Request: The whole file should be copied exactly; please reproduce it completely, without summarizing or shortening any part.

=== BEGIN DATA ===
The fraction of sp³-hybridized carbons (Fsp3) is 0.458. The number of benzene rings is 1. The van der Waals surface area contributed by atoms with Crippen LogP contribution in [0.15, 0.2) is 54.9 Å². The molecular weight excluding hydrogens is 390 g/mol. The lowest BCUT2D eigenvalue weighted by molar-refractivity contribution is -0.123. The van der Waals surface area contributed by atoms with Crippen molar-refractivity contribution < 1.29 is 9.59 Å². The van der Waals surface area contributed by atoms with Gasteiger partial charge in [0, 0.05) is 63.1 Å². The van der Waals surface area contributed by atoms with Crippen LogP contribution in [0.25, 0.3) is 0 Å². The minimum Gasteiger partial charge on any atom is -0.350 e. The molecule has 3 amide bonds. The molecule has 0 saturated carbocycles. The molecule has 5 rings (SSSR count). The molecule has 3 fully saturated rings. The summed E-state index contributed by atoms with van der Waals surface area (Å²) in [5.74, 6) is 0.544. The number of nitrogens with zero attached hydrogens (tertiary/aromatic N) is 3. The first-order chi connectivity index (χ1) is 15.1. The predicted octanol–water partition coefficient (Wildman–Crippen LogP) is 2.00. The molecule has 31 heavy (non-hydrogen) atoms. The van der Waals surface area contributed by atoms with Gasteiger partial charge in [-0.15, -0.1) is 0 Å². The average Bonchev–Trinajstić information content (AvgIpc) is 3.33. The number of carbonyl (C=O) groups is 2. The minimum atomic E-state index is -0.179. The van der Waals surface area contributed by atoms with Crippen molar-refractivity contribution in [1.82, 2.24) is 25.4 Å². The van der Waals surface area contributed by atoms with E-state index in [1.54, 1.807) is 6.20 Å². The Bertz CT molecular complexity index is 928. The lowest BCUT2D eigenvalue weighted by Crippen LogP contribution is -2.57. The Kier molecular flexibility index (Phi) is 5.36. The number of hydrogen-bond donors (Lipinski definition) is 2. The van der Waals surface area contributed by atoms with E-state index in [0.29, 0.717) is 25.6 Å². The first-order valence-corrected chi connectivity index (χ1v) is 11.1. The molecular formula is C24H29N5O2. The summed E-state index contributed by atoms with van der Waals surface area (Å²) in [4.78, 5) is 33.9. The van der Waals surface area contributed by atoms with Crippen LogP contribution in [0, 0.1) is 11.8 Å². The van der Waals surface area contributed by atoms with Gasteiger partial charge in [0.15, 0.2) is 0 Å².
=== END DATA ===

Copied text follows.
The fraction of sp³-hybridized carbons (Fsp3) is 0.458. The number of benzene rings is 1. The van der Waals surface area contributed by atoms with Crippen LogP contribution in [0.15, 0.2) is 54.9 Å². The molecular weight excluding hydrogens is 390 g/mol. The lowest BCUT2D eigenvalue weighted by molar-refractivity contribution is -0.123. The van der Waals surface area contributed by atoms with Crippen molar-refractivity contribution < 1.29 is 9.59 Å². The van der Waals surface area contributed by atoms with Gasteiger partial charge in [0, 0.05) is 63.1 Å². The van der Waals surface area contributed by atoms with Crippen LogP contribution in [0.25, 0.3) is 0 Å². The minimum Gasteiger partial charge on any atom is -0.350 e. The molecule has 3 amide bonds. The molecule has 0 saturated carbocycles. The molecule has 5 rings (SSSR count). The molecule has 3 fully saturated rings. The summed E-state index contributed by atoms with van der Waals surface area (Å²) in [5.74, 6) is 0.544. The number of nitrogens with zero attached hydrogens (tertiary/aromatic N) is 3. The first-order chi connectivity index (χ1) is 15.1. The predicted octanol–water partition coefficient (Wildman–Crippen LogP) is 2.00. The molecule has 31 heavy (non-hydrogen) atoms. The van der Waals surface area contributed by atoms with Gasteiger partial charge in [-0.15, -0.1) is 0 Å². The average Bonchev–Trinajstić information content (AvgIpc) is 3.33. The number of carbonyl (C=O) groups is 2. The minimum atomic E-state index is -0.179. The van der Waals surface area contributed by atoms with Crippen molar-refractivity contribution in [1.82, 2.24) is 25.4 Å². The van der Waals surface area contributed by atoms with E-state index in [1.54, 1.807) is 6.20 Å². The Bertz CT molecular complexity index is 928. The lowest BCUT2D eigenvalue weighted by Crippen LogP contribution is -2.57. The Kier molecular flexibility index (Phi) is 5.36. The number of hydrogen-bond donors (Lipinski definition) is 2. The van der Waals surface area contributed by atoms with E-state index in [0.29, 0.717) is 25.6 Å². The first-order valence-corrected chi connectivity index (χ1v) is 11.1. The molecular formula is C24H29N5O2. The summed E-state index contributed by atoms with van der Waals surface area (Å²) in [4.78, 5) is 33.9. The van der Waals surface area contributed by atoms with Crippen LogP contribution in [0, 0.1) is 11.8 Å². The van der Waals surface area contributed by atoms with Gasteiger partial charge in [0.15, 0.2) is 0 Å².